Ooh, this one got a lot of people hot under the collars!
Nowadays she’s more likely to be associated with the ridiculously expensive Hermès bag that bears her name but in 1969 Jane Birkin was famous for duetting on what has been considered one of the sexiest songs of all time.
Written by the often scandalous artist Serge Gainsbourg, J’taime…Moi Non Plus was banned in several countries due to its ‘erotic’ content but the UK obviously found it very attractive, sending it to number one. Even Ireland was open-minded enough to get it to number two.
Gainsbourg (who, according to Wikipedia, is regarded as ‘one of the most important figures in French popular music’) actually wrote the song for him to sing with his secret girlfriend of the time, Brigitte Bardot. They recorded it – according to some, the windows of the recording studio got pretty steamed up while the two were in there - but Bardot’s husband (that’s why Bardot was a secret girlfriend, see?) was pretty peeved when he found out about it and Bardot asked Gainsbourg to keep the song under wraps.
So the song remained unreleased until Gainsbourg met Jane Birkin while they were filming a movie together (although, according to Marianne Faithfull, Gainsbourg had actually asked several other women, including her, to record it before this). They started going out and he asked Birkin if she would record J’taime with him. Having heard the Bardot version and declaring it ‘hot’ she decided that she would duet with him so that he wouldn’t find somebody else to sing it with (i.e. ‘get in a tiny recording booth with’).
J’taime…moi non plus is a mix of breathless whispering (fairly sexy), Gainsbourg singing lyrics about waves coming and going (quite sexy) and Birkin’s high pitched singing (not at all sexy and actually quite off-putting). Listening to the background moans and groans it’s easy to understand why rumours abounded about what exactly the two of them were actually up to during the recording although Gainsbourg’s quote ‘Thank goodness it wasn’t, otherwise I hope it would have been a long-playing record’ seemed to put paid to too much realism being involved.
Like much of Gainsbourg’s output, J’taime was written to provoke a reaction – and provoke it did. The gasps and moans that are scattered throughout the song shocked a lot of people: despite the end of the 1960s signalling social revolutions across countries of the western world, the song’s message of sex without love was still offensive to many when it was released in 1969.
The – ahem – climax of the song led to it being banned from the radio in countries such as Brazil, Spain, Sweden and copious stations in the U.S. and even France would only permit it to be played after 11pm. The Pope at the time denounced it too – something which Gainsbourg was obviously grateful for, calling him ‘our greatest PR man’. In the UK it reached number 2 before being banned (somebody wasn’t really paying attention at first, I’m guessing?); Gainsbourg had to change record labels, from Fontana to Minor Records before it got re-released. The subsequent publicity then took J’taime…moi non plus to the top of the charts, the first foreign language single to do so, where it remained for more than 30 weeks. Despite receiving extremely limited airplay in the U.S. it still made the Top 100 there and was also a success throughout more liberal countries in Europe.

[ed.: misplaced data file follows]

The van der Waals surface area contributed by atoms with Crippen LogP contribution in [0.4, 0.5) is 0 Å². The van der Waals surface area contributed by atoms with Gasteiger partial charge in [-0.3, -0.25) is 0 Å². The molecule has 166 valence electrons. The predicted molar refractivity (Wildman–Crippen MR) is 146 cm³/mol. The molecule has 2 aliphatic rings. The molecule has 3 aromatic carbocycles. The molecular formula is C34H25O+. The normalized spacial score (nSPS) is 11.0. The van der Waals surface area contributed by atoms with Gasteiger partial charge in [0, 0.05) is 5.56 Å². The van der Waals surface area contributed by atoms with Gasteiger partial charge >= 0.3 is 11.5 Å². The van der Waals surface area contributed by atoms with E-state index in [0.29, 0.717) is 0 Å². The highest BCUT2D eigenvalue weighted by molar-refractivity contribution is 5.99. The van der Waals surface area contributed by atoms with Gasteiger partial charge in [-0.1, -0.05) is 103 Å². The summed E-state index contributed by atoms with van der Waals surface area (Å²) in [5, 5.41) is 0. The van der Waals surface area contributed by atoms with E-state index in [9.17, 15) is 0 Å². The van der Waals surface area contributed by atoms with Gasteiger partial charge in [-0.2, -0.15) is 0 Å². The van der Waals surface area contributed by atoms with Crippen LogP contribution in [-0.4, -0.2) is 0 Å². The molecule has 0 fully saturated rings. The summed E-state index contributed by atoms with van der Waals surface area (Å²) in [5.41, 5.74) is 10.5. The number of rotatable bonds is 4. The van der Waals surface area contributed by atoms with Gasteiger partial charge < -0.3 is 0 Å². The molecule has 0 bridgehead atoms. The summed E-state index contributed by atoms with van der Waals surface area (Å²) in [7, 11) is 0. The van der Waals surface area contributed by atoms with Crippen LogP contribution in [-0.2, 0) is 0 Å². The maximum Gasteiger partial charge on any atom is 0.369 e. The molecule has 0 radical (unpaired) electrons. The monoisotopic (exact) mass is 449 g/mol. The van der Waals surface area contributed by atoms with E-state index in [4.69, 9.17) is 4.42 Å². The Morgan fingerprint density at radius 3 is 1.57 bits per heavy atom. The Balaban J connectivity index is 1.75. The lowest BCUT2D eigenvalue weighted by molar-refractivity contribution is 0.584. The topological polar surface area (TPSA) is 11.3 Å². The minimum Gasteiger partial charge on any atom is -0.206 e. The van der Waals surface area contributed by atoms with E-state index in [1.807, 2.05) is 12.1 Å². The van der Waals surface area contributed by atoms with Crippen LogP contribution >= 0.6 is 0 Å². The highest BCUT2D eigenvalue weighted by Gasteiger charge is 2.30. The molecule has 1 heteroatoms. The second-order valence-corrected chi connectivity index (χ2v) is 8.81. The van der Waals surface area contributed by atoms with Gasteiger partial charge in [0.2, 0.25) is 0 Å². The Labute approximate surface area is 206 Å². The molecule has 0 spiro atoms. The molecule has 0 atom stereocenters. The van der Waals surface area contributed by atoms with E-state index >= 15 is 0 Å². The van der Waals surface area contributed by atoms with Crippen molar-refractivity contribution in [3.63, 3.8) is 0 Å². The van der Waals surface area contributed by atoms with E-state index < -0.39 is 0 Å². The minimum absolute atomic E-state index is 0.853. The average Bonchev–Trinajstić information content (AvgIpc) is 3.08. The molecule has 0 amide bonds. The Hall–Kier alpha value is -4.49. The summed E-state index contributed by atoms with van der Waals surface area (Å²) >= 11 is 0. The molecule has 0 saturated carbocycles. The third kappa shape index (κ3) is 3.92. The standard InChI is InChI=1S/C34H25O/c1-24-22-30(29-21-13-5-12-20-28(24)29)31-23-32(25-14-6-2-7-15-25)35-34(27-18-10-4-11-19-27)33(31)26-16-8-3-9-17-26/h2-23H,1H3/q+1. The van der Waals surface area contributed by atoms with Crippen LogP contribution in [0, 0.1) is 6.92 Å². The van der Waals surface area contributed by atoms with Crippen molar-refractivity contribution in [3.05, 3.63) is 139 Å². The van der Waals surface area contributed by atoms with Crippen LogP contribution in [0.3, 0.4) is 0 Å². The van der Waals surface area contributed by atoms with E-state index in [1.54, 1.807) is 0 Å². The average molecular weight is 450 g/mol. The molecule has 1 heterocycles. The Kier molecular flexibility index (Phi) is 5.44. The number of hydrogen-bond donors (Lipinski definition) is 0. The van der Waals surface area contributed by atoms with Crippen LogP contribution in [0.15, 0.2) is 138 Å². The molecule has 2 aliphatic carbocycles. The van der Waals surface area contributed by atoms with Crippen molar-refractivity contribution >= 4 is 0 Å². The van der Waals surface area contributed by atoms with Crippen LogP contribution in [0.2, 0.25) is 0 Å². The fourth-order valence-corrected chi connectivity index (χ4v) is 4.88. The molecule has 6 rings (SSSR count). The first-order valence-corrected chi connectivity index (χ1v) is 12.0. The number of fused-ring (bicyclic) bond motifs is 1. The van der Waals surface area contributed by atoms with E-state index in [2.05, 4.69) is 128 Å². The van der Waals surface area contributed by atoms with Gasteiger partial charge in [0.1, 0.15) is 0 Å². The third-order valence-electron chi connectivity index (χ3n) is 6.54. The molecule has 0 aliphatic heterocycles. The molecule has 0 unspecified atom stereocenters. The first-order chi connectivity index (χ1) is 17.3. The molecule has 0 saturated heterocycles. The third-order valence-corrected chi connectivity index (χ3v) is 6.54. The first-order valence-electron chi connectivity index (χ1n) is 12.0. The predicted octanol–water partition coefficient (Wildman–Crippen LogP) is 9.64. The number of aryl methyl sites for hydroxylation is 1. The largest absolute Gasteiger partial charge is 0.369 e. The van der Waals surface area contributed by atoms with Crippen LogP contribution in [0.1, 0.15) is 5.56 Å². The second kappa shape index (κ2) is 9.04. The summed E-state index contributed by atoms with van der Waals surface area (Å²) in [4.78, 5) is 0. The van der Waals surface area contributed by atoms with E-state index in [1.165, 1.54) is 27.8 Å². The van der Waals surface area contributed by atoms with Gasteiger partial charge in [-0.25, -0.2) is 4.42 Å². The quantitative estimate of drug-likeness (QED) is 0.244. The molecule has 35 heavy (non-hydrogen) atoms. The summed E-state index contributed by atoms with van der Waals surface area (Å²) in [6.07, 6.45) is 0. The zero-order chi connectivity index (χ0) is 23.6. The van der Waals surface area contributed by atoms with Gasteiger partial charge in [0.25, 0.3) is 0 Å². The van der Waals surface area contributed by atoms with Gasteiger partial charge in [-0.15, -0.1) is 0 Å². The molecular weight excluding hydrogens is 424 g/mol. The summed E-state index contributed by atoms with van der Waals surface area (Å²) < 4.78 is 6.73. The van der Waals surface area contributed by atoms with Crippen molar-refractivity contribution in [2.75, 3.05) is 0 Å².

The song might have been sexy at the time but it’s now considered a bit too cheesy to be truly romantic. Plus the fact the recognisable intro and riff, as well as the gaspy moany bits make it ripe for parody – and there have been many over the years. Gainsbourg, unsurprisingly, was the first to write one, for Bourvil (a comedy actor and singer) and Jacqueline Maillan (an actor).
Frankie Howerd and June Whitfield also did one (disturbing in itself until you remember this was in 1971, when she wasn’t 112 and he was still alive): a Carry On-esque version with Whitfield feeling up for it while Howard would rather play golf. I just about made it through that but couldn’t face another version by ‘Allo ‘Allo’s René and Yvette (Gordon Kaye and Vicki Michelle). *Shudders*
The original J’taime…moi non plus also produced plenty of other (non-nausea inducing) covers (including ones by Nick Cave, Malcolm McClaren and Sam Taylor-Wood & Pet Shop Boys) and as an influence for Love to Love You Baby by Donna Summer. The Ukulele Orchestra of Great Britain has had a bash too – well worth a listen!
In summary then: sexy in 1969: pretty naff now. Only sexy when sung in French between two attractive people: definitely not sexy when sung by people who are pretending to be French in a rubbish sitcom.
P.S. I’ve just realised what Birkin’s pained vocals remind me of: Susan, the manager of I’m Alan Partridge’s Travel Tavern! The scene where she tries to join in with Alan’s rendition of Wuthering Heights… ‘Dear, oh dear, oh dear. That is extraordinary. I mean, to look at you, you’d think you’d sing like an angel, but in actual fact you sound like a trapped boy.’